(A) a judicial, administrative, arbitral, or other adjudicative process, including related pre-hearing and post-hearing motions, conferences, and discovery; or
(B) a legislative hearing or similar process.
(8) “Record” means information that is inscribed on a tangible medium or that is stored in an electronic or other medium and is retrievable in perceivable form.
(9) “Sign” means:
(A) to execute or adopt a tangible symbol with the present intent to authenticate a record; or
(B) to attach or logically associate an electronic symbol, sound, or process to or with a record with the present intent to authenticate a record.
Section 3. (a) Except as otherwise provided in subsection (b) or (c), this chapter applies to a mediation in which:
(1) the mediation parties are required to mediate by statute or court or administrative agency rule or referred to mediation by a court, administrative agency, or arbitrator;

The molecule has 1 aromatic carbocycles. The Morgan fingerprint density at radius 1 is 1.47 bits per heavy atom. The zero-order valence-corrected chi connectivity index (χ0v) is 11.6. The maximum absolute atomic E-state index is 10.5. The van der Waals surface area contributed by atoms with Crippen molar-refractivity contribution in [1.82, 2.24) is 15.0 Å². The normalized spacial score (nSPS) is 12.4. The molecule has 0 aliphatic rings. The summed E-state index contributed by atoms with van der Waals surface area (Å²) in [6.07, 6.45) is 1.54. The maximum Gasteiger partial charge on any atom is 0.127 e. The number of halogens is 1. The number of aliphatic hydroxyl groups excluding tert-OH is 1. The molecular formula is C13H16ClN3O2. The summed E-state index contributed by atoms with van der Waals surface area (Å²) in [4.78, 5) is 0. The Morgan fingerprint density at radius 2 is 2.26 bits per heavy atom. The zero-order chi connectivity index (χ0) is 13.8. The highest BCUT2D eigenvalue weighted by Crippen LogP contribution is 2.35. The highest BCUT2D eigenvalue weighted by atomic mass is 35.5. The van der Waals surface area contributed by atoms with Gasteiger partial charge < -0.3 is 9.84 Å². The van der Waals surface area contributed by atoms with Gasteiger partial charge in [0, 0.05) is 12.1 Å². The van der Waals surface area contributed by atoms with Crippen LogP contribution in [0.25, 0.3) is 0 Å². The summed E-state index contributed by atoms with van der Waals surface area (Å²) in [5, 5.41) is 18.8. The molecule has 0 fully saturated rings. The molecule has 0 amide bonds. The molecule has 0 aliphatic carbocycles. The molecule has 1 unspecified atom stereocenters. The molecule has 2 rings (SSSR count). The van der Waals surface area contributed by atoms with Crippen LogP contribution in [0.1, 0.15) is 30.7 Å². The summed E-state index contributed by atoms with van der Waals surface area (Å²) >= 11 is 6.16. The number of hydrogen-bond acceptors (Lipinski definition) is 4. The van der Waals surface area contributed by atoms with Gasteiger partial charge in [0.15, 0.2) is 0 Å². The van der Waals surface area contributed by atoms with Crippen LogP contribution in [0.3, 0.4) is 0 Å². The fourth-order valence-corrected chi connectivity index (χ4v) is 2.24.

(2) the mediation parties and the mediator agree to mediate in a record that demonstrates an expectation that mediation communications will be privileged against disclosure; or
(3) the mediation parties use as a mediator an individual who holds himself or herself out as a mediator or the mediation is provided by a person that holds itself out as providing mediation.
(b) The chapter does not apply to a mediation:
(1) relating to the establishment, negotiation, administration, or termination of a collective bargaining relationship;
(2) relating to a dispute that is pending under or is part of the processes established by a collective bargaining agreement, except that the chapter applies to a mediation arising out of a dispute that has been filed with an administrative agency or court;
(3) conducted by a judge who might make a ruling on the case; or
(4) conducted under the auspices of:
(A) a primary or secondary school if all the parties are students or
(B) a correctional institution for youths if all the parties are residents of that institution.